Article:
by H. Miriam Ross
Does the illiterate and eventually deranged woman who married William Carey have anything to teach us? Yes.
Unlettered," "unimaginative," "…possessing neither the nerve nor the strength for hardship," write William Carey’s biographers of his wife Dorothy, who at first adamantly refused to accompany him to India in 1793, and who later lapsed into mental illness for many years in the mission compound at Serampore.
Who is this shadowy presence at the fringes of mission history? Have the biographers treated her fairly? And has her story anything to teach us? What about Dorothy?
Born Dorothy Plackett, her education was sketchy. School was seldom an option for girls of her station in that era, even if the village in which the Placketts lived had been favored with one. Consequently, on the day she and Carey were married-July 10,1781- neither Dorothy nor her bridesmaid sister could sign their names in the marriage register.
We might wonder at Carey’s choice of such a wife. With his active, inquiring mind and his insatiable curiosity about the natural world, what was the attraction? S. Pearce Carey maintains, however, that "Dorothy was illiterate, but not ill-chosen." She came from Puritan stock; her father was a leader of the local "Dissenters’ Meeting" of which Carey was an active member. And at that point in his life, Carey was bent on being a zealous servant of Christ as a shoemaker. He did not yet anticipate the rigors and demands of missionary life.
But in time, that changed. Carey began preaching in village churches. To eke out an existence, he moved his family to Moulton in 1785, where he was ordained to the Christian ministry two years later. Then, in 1789, he moved to Leicester. There he taught school all day, practiced his trade of shoemaking, preached seven times a fortnight-and increasingly became driven by a growing burden for the "heathen" overseas.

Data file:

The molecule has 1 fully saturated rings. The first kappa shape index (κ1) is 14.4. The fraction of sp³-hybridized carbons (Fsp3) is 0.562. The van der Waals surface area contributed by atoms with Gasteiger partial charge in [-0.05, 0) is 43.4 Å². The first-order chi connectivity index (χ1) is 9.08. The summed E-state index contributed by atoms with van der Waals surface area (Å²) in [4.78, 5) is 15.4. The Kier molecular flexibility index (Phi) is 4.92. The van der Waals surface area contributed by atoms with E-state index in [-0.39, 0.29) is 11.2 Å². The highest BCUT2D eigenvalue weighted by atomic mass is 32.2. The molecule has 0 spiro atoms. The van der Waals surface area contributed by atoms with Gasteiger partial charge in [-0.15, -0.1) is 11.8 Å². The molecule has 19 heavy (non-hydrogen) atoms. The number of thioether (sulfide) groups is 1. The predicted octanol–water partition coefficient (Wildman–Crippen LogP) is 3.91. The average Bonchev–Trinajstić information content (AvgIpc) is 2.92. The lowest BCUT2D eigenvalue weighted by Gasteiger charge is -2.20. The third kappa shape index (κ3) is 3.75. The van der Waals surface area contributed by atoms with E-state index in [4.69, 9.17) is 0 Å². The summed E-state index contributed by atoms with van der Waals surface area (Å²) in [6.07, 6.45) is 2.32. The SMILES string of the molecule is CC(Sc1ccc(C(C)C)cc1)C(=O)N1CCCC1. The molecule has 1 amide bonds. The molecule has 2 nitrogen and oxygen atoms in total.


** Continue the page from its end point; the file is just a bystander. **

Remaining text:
Of the Careys’ family life in England, we know little: William baptized Dorothy in 1788; she bore him six children, two of whom died at the age of two; and the family constantly struggled financially, sometimes on the verge of starvation. Nor do we know what William shared with Dorothy of his intellectual or evangelistic pursuits.
We do know, however, that he debated those concerns with his fellow preachers and that a year after the publication, in 1792, of his landmark pamphlet An Enquiry into the Obligation of Christians to use Means for the Conversion of the Heathens … in Different Nations of the World, he volunteered to go to India as a missionary. He would accompany Dr. John Thomas, a surgeon who had worked for some years with the East Company.
At first, Dorothy-who was eight months pregnant-refused to go. She was Impervious to Carey’s pleadings; however, when circumstances of war delayed their departure for six weeks, she eventually responded to Thomas’ dire predictions of the consequences should she fail to join her husband. She relented, however, only on condition her younger sister Catharine come as her companion to help with the family, which by then included three-week-old Jabez.
Dorothy’s reluctance to be a missionary’s wife was scarcely lessened during the arduous sea voyage from June 13 to November 11, 1793- five months less two days without touching land and two months without seeing another ship.
In India, the hardships continued unabated. During their first six years in the country, the family moved from one site to another as Carey tried to establish a mission. For the most part, they had little or no contact with Europeans, not even Dr. Thomas. Frequently they lacked even rudimentary food and shelter. They were often in danger from swollen rivers, tigers, and jackals. They suffered from malaria, dysentery, and other disorders. On several occasions, they despaired for their lives. Six months after their arrival in India, Catharine left them to accept the marriage proposal of an Englishman employed by the East India Company, and later the same year, five-year-old Peter Carey died.